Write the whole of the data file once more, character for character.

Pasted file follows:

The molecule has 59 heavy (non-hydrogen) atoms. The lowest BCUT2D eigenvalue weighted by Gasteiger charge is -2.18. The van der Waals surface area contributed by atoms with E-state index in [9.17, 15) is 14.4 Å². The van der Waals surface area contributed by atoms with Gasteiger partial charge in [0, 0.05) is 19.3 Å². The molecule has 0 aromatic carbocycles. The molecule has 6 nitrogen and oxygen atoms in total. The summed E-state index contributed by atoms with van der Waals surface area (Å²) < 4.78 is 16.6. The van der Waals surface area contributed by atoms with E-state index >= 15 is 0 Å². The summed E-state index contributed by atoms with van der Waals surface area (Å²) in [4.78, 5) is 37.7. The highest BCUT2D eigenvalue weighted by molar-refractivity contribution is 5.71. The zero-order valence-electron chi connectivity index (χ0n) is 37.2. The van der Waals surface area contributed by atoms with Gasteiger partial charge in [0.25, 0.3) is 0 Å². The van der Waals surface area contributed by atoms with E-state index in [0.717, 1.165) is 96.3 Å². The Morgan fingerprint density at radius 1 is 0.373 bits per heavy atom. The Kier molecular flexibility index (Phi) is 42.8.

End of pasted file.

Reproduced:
The molecule has 59 heavy (non-hydrogen) atoms. The lowest BCUT2D eigenvalue weighted by Gasteiger charge is -2.18. The van der Waals surface area contributed by atoms with E-state index in [9.17, 15) is 14.4 Å². The van der Waals surface area contributed by atoms with Gasteiger partial charge in [0, 0.05) is 19.3 Å². The molecule has 0 aromatic carbocycles. The molecule has 6 nitrogen and oxygen atoms in total. The summed E-state index contributed by atoms with van der Waals surface area (Å²) < 4.78 is 16.6. The van der Waals surface area contributed by atoms with E-state index >= 15 is 0 Å². The summed E-state index contributed by atoms with van der Waals surface area (Å²) in [4.78, 5) is 37.7. The highest BCUT2D eigenvalue weighted by molar-refractivity contribution is 5.71. The zero-order valence-electron chi connectivity index (χ0n) is 37.2. The van der Waals surface area contributed by atoms with Gasteiger partial charge in [0.25, 0.3) is 0 Å². The van der Waals surface area contributed by atoms with E-state index in [0.717, 1.165) is 96.3 Å². The Morgan fingerprint density at radius 1 is 0.373 bits per heavy atom. The Kier molecular flexibility index (Phi) is 42.8.